Into the conspiracy underground.
“My personal feeling is that citizens of the democratic societies should undertake a course of intellectual self-defence to protect themselves from manipulation and control, and to lay the basis for more meaningful democracy.”Noam Chomsky.
Conspiracies exist. For example, throughout most of the post-war era the CIA and the American government were actively involved in the drugs trade, aiding and facilitating drugs traffickers in the production, distribution and smuggling of illegal drugs throughout the world, as part of their war on Communism. This fact was first documented by Alfred McCoy in his groundbreaking book The Politics of Heroin in South East Asia, originally published in 1972, and attested to by numerous investigations ever since.
Likewise COINTELPRO activities from 1956 to 1971 saw the FBI involved in covert operations to disrupt and undermine American domestic political organisations, such as anti-war groups and civil rights organizations, using psychological warfare, forgery, fake reports, entrapment, harassment, false imprisonment, violence and (probably) assassination.
Most conspiracies get very little coverage in the mainstream media. Often, when a report does appear, the bulk of the news outlets will work together to attack the reporter rather than investigating the story, as happened to Gary Webb in the 1990s. For those of you who don’t know this story, check out the 2014 film Kill the Messenger, directed by Michael Cuesta.
Most of this was going on long before the Internet was established and it’s unlikely to have stopped since. The Internet itself has become the latest battleground in the ongoing disruption, distraction and disinformation that has overtaken our world, so it’s hardly surprising that there’s an explosion of online speculation about the nature and source of such activities.
Conspiracy theories exist because conspiracies exist. I never tire of saying that. In a world where the vast majority of the population is entirely excluded from the decision-making process, in which faceless corporations game us with glamour and false advertising, in which clandestine organizations manipulate our politics, where the uber-rich hide their profits in offshore bank accounts and pay less taxes than their cleaners, where war is profit, children starve and the rest of the planet’s inhabitants are considered of no value whatsoever, where else can we turn for an explanation?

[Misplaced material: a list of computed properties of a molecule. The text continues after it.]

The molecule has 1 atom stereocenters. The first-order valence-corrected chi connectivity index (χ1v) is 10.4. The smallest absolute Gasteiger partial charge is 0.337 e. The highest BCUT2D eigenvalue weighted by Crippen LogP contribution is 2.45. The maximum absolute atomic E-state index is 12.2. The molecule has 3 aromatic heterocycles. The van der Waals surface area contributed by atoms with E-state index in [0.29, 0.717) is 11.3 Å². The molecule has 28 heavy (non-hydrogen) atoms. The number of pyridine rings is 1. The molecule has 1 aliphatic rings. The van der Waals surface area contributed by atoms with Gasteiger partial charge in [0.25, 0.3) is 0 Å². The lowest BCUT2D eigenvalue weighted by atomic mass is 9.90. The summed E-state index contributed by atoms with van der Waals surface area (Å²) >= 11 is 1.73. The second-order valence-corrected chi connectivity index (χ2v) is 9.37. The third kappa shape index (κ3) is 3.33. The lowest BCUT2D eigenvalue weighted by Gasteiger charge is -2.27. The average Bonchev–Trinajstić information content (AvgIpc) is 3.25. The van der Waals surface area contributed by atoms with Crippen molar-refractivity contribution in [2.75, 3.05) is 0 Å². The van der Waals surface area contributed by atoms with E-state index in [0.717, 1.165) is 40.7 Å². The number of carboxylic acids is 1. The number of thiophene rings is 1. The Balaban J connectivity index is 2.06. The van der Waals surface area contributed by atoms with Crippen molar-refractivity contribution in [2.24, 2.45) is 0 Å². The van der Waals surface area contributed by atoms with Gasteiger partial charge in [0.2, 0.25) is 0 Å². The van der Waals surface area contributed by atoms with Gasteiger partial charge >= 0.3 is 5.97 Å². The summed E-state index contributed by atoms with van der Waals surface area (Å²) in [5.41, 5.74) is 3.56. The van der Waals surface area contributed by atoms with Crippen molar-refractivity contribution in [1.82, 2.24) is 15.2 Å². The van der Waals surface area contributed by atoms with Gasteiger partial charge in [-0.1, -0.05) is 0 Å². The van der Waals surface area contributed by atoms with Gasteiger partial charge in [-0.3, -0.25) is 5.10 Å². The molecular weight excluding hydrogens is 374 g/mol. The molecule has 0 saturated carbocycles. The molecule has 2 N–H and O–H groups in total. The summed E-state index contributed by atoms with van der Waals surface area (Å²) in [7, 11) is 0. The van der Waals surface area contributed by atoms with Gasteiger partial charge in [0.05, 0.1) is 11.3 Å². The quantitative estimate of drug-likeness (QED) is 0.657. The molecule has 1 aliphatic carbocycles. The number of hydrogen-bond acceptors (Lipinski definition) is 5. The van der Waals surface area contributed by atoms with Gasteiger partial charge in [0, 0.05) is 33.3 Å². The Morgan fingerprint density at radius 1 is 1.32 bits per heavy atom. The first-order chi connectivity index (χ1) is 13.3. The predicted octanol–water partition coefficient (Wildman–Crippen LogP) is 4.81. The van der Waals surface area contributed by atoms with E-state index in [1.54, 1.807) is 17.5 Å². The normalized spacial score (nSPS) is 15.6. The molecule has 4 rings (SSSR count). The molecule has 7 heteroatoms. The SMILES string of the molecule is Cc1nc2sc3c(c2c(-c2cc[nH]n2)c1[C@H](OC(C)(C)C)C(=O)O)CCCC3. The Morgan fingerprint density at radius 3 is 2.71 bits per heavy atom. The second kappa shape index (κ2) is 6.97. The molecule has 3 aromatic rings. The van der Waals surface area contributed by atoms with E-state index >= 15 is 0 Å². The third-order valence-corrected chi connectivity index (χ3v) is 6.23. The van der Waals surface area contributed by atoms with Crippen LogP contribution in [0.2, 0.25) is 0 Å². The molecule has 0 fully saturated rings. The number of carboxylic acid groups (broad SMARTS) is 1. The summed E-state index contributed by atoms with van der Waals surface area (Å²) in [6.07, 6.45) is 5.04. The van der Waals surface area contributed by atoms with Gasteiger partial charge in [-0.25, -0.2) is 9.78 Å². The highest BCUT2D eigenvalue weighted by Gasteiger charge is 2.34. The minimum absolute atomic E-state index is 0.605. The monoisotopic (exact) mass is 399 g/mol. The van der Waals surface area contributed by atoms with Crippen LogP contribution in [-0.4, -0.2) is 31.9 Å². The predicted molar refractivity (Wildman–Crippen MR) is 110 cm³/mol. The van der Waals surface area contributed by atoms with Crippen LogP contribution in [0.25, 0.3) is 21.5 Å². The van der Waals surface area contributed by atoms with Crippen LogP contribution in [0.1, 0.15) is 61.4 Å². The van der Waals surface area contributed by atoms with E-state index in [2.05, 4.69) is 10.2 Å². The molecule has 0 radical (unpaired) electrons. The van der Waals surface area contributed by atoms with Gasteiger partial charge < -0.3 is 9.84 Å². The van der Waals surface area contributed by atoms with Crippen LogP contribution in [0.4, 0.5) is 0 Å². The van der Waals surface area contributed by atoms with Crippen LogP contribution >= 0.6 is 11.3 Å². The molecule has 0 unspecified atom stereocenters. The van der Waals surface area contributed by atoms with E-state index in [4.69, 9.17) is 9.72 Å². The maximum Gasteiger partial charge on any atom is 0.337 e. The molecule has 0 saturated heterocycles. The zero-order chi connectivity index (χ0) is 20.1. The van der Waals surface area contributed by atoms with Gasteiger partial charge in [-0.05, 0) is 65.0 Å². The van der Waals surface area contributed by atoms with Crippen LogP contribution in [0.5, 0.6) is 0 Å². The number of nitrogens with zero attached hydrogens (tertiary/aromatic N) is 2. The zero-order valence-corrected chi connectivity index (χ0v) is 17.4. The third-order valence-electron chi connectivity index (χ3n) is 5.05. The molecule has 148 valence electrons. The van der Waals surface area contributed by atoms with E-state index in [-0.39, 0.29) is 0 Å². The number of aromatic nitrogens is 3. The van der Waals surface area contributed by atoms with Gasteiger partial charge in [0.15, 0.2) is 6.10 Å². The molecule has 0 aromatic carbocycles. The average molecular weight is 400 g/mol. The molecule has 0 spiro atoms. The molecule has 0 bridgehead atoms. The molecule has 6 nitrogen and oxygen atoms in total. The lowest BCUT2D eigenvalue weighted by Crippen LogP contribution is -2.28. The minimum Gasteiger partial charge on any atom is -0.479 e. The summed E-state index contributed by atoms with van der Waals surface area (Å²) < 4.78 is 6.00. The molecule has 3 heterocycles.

Whether you think that Satan-worshipping pedophiles are behind it, giant lizards, or just the ruling class, most of us are wrapped up in our own conspiracy beliefs. The alternative—that the world is completely out of control, driverless, heading fast for a precipice of no one’s making—is almost too horrible to contemplate.
QAnon is only the latest in a long line of disinformation programs that has invaded the public imagination. Reading through the QAnon timeline on Bellingcat, it’s now fairly clear that the mysterious informer, with his clandestine drops of “Deep State” information, was a fictional character all along, designed to further the alt-right cause. The only real difference between QAnon and earlier, conventional propaganda efforts is the medium: using online gaming techniques to dupe followers into adopting a particular conservative mindset.
This is classic PSYOPS territory, using psychological weapons to undermine the enemy in a war zone; except that in this case the enemy is us, the public, and the war zone is “the province of the mind”: our perception and understanding of reality itself.
There’s another way of expressing this. Rather than talk of PSYOPS or propaganda, of warfare and misinformation, you could call it a charm, or an act of sorcery. You could say that Q was a black magician who cast a spell over his followers, that he used magical powers to enchant them. The origin of the word “glamour” is a spell of illusion the fairy-folk cast over human eyes, in order to transform the world, to make it appear something other than it is. Which isn’t a bad description of what QAnon was up to.
There’s been a lot of talk about the rise of Cosmic Right in the media recently. The term refers to the intersection between New Age beliefs and conspiracy theory, or “conspirituality” to give it another, less familiar, name.
The term first came to my attention at the end of the first wave of lockdowns in the UK, when anti-lockdown protesters gathered in Trafalgar Square to hear David Icke, Piers Corbyn, and other prominent conspiracy theorists speak. The crowd was a disparate bunch, including anti-vaxxers, anti-maskers, yoga practitioners, anarchists, occultists, QAnon followers, New Agers, libertarians, spiritual gurus, astrologers and hippies, among others.
A British Union of Fascists flag was unfurled: it was its first public outing since the organization was proscribed by the British government in 1939. Someone took a photograph: two men of distinctly serious mien, one young, the other older, holding the flag over the parapet in front of the Canadian embassy. The younger man is looking towards the camera. Afterwards the image spread around the Internet and became, for some time, the presiding image of the anti-lockdown movement.